AIDS and agriculture: impact and response
What disasters cost farming in lost know-how and seed
Massavasse, Mozambique - In this typical farming community in southern Mozambique, farmer after farmer speaks of favourite local seed varieties lost to flood and drought, and of family life torn apart by the HIV/AIDS epidemic. Experts fear that the loss of farming know-how and traditional seed is putting into jeopardy the very future of the only livelihood most Mozambicans have.
"Yes, it's true. I have lost a lot of seed," says Antonio Nhabanga, indicating how high the flood waters reached in 2000 by pointing to the top of his house. "Two rice varieties we had adapted to this area that needed only water to grow well are gone." His wife, Berta, adds: "We had a type of bean that was very productive. And we had a yellow maize that we loved very much because it was resistant to drought. All gone."
Families affected by the epidemic - an estimated 22 percent of people in the district have the AIDS virus - are finding it difficult not only to grow enough food for survival, but also to pass on their farming know-how to their children.
A study undertaken by FAO's LinKS project in Massavasse and two other communities documents this trend: almost all the interviewees cited parents or other close relatives as the continuing key source of learning on farming and seed. Knowledge loss about local varieties was already evident: 25, 27 and 33 percent of younger adults interviewed could not name any local variety of groundnuts, pumpkin or cassava respectively, compared to only 12, 10 and 19 percent of elders.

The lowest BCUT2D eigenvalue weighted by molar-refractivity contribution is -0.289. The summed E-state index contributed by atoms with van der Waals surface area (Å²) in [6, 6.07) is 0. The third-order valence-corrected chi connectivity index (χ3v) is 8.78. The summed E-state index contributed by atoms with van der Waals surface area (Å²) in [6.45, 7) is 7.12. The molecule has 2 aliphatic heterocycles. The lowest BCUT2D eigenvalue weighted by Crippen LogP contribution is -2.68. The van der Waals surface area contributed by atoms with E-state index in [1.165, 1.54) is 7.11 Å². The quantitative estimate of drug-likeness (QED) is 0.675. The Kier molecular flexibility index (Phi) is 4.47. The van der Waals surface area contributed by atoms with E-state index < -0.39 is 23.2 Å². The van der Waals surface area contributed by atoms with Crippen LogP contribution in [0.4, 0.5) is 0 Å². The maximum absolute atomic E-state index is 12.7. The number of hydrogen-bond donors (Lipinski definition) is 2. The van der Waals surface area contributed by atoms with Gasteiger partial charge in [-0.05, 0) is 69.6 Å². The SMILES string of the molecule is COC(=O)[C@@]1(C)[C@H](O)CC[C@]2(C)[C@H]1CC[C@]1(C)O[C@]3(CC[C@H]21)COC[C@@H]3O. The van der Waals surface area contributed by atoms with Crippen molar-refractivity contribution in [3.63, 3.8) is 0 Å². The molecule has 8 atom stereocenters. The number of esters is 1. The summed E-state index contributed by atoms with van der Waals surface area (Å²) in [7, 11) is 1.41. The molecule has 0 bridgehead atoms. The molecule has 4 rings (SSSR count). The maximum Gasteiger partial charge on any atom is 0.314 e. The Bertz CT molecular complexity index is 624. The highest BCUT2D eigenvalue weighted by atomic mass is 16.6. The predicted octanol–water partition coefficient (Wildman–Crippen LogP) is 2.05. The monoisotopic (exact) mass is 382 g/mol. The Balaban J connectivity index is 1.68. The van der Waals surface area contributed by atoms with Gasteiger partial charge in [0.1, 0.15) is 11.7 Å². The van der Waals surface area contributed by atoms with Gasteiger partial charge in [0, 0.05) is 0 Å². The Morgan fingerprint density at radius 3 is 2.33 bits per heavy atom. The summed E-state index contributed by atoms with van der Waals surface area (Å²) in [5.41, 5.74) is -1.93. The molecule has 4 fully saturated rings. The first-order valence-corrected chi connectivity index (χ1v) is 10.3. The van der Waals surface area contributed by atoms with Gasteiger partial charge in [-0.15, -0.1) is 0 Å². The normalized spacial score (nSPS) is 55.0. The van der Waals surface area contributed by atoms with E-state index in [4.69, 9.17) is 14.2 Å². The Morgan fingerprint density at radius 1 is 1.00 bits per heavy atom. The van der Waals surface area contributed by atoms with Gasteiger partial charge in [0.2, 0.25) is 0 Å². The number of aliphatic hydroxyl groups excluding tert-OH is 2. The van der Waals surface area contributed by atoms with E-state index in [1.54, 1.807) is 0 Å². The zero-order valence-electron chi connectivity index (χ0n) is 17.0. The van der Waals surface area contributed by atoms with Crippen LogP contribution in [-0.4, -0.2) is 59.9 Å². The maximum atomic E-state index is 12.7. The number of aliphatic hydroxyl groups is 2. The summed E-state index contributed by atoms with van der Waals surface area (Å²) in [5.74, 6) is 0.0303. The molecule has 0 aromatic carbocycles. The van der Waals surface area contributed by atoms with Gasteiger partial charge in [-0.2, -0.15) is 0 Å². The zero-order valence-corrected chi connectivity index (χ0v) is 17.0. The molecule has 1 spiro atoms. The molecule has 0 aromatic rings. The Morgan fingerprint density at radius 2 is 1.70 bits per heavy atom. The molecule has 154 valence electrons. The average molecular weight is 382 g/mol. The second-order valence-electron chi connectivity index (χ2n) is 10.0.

The LinKS project is a regional effort in southern Africa aimed at raising awareness about how rural men and women use and manage biological diversity.
The project is called LinKS, because it is exploring the linkages between local knowledge systems, gender roles and relationships, food provision, and the conservation and management of agrobiodiversity.
"When the children are here on school holidays, they go to the field and learn farming by doing, not regular training," confirms Johana Alfredo Ubisse, 43, a farmer who is ill with HIV/AIDS. "I can't vouch for their level of farming knowledge."
"Since I have been sick I am not personally able to go to the field," he says. "My wife is doing her best by herself. The difficult part is preparing the fields for planting. Ploughing with animals is a man's job - so she is breaking the ground by hand. Production is going down."
"We depend on agriculture for all our income so we are having serious problems getting enough to eat," he adds.
The HIV/AIDS epidemic shows few signs of abating, according to Luis Maxinho Baloi, traditional leader of Maxinhe, a rural community of 500 households in which 115 orphans were reported to the local health clinic between 2000 and 2003.
"The number of infections is increasing, even in children," he says, in front of his house in the village founded by his father. "The main activity here is agriculture. If the family is dying, then the seeds are dying too."
A widow's story
Rameca Mungwe, 44, sits on a mat in front of her house in Maxinhe, dressed in black clothes and scarf, in contrast to the vibrant African colours worn by her neighbours. She is in mourning for her husband, who died two weeks before of AIDS. Her story is a typical one:
"My agriculture is very traditional. I work with a hoe and my basic seeds are maize, sweet potatoes, pumpkin, beans - several types - and some vegetables like tomatoes. I know how to select and keep seeds from previous years. Because of the drought, the children were hungry and crying and I had to cook the seeds for them to eat.
"My three children come with me to the field. I need their help and that is how I teach them. Although since I got ill I go very little to the field. But I still believe strongly that my daughter can be a good farmer some day."
23 August 2004
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